King Rat (1965) George Segal, Tom Courtenay, James Fox, Patrick O'Neal, Denholm Elliott Movie Review

King Rat (1965)   4/54/54/54/54/5

James Fox and George Segal in King Rat (1965)

The Fox and Rat

Following the surrender of Singapore to the Japanese the Allied prisoners of war found themselves in Changi prison, a unique home for the POWs as with no where to escape to there are no walls or fences to keep them in. But like most prison camps there are those such as Lt. Robin Grey (Tom Courtenay) who wants to enforce discipline and order on those who find themselves there. And that means American Cpl. King (George Segal) is his enemy as whilst he can never prove it he knows that King is trading with the Japanese and breaking the prison rules so that he can live in a semi state of luxury compared to the other prisoners. One of those on King's side is Lt. Peter Marlowe (James Fox), an upper class British officer who is intrigued by the way King operates and flouts the rules knowing full well it would only take one slip for everything to come crashing down.

I believe that Bryan Forbes was under rated as an actor, writer and director with his contributions to British cinema over the years never garnering the high praise they truly deserved. Take for example "King Rat", a prisoner of war movie which works on every single level yet when you ask someone to name a prisoner of war movie I doubt they would come up with it despite those who have seen it rating it highly.

Tom Courtenay and John Mills in King Rat (1965)

Now in fairness "King Rat" is not your typical prisoner of war movie as this isn't about the spirit of the men to keep going in the face of adversity or there secretive machinations to escape. Nope this is a prisoner of war movie about an American hustler who is doing what he can to get by and not live in squalor like others whilst you have Lt. Robin Grey trying to maintain order and bring his operation down. But his desire to bring him down borders on obsession which makes this very different to what you might expect whilst still painting a picture of life in a prisoner of war camp where every grain of rice matters.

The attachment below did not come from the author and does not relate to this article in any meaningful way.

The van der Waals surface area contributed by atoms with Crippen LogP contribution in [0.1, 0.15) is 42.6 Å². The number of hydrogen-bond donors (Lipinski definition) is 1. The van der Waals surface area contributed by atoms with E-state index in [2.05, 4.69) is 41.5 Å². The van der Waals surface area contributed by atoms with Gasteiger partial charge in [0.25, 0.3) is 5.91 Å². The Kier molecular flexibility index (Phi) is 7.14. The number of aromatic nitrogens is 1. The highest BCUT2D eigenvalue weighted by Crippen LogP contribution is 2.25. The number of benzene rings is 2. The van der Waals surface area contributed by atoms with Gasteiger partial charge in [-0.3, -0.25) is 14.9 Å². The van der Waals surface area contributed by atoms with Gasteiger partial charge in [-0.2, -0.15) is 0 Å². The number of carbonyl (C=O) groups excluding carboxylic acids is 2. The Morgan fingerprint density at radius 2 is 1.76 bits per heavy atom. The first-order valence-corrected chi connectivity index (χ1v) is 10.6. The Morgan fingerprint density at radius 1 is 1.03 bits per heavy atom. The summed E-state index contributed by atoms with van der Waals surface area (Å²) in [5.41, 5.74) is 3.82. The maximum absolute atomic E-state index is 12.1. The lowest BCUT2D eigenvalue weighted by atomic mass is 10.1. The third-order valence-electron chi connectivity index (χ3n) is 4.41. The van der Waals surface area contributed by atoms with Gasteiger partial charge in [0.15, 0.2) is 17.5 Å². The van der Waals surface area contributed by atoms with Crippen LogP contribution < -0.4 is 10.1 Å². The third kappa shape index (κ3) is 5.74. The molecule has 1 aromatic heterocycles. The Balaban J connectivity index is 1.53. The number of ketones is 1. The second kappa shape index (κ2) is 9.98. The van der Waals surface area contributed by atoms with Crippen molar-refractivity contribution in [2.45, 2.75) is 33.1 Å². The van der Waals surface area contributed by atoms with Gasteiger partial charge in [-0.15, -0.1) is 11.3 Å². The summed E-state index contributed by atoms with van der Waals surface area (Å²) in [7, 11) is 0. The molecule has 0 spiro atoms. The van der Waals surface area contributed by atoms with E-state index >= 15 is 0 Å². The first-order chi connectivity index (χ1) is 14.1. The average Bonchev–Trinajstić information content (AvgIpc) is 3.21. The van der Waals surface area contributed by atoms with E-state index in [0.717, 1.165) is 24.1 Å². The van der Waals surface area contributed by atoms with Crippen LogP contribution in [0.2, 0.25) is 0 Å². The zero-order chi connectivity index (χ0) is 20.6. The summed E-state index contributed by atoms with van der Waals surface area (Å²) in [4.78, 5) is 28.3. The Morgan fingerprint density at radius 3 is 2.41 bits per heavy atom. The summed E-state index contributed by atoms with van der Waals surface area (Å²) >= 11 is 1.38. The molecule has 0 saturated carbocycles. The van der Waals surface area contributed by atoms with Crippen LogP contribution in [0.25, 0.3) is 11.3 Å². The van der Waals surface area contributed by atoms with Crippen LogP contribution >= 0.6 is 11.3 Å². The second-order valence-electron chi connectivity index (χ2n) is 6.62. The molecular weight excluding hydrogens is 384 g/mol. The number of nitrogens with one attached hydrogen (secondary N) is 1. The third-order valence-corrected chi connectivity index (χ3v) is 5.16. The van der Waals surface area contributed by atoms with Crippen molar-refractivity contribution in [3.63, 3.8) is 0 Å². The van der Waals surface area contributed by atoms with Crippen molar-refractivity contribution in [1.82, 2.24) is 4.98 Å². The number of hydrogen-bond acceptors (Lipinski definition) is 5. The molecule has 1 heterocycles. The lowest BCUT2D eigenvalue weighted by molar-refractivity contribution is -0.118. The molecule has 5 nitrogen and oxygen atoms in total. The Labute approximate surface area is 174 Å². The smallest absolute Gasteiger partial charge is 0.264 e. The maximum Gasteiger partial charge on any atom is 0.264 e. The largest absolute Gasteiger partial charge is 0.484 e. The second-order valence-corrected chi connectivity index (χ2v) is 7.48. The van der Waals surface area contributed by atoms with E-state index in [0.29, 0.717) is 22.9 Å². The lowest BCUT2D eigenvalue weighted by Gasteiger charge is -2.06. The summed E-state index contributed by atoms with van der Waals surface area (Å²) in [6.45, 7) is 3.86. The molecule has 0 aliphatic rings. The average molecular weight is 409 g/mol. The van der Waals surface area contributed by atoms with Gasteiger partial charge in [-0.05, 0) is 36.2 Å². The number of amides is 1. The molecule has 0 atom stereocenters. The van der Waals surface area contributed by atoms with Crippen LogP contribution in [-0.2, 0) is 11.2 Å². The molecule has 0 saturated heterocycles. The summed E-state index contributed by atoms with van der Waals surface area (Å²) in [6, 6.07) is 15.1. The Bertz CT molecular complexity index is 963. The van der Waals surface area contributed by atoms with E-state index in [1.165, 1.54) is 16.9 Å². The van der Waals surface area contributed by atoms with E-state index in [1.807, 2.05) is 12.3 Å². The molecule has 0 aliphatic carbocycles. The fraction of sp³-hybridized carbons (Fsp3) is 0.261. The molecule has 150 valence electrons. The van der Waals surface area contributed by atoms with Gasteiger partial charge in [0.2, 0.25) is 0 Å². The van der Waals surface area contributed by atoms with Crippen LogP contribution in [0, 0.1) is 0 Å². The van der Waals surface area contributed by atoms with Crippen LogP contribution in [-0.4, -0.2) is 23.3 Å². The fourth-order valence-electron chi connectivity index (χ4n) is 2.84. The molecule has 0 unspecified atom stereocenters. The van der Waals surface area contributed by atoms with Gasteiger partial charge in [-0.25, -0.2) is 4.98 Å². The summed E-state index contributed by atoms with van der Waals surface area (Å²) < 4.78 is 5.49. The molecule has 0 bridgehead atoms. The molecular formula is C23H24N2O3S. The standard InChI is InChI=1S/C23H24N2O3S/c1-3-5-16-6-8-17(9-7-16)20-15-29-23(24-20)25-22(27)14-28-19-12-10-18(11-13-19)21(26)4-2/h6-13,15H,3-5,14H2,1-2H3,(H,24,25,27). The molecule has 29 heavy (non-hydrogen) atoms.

But as I said "King Rat" works on all levels and this unfolding drama is completely fascinating as we watch how King goes about his business, coming up with various schemes including breeding rats for sale and involving people high up the ranks in his operations to protect himself. And it is great writing as we get various elements of drama but drama which leads to humour including a scene involving a dog which has to be killed. I won't go in to too much detail as the writing is so good it never loses you especially combined with the crisp cinematography which makes this a visually rich movie which comes to life in black & white.

But something else Forbes brings to a movie is his friends and "King Rat" has several recognizable British stars from Tom Courtenay and James Fox down to Leonard Rossiter. But these actors all deliver brilliant performances with Courtenay bringing the obsession to the screen of his character, breathless, weak but hell bent on making sure King gets his. On the subject of King, George Segal brings plenty of hustle to the character to make him entertaining and likeable despite being a law breaker who looks out for himself. Saying that the friendship which forms between King and Marlowe works well with there being subtle comedy between Segal and Fox who constantly makes you smile.

What this all boils down to is that "King Rat" is a great prisoner of war movie with a very different angle to so many other prisoner of war movies. The only thing wrong is that it isn't better known as it is captivating from start to finish with some incredibly powerful scenes.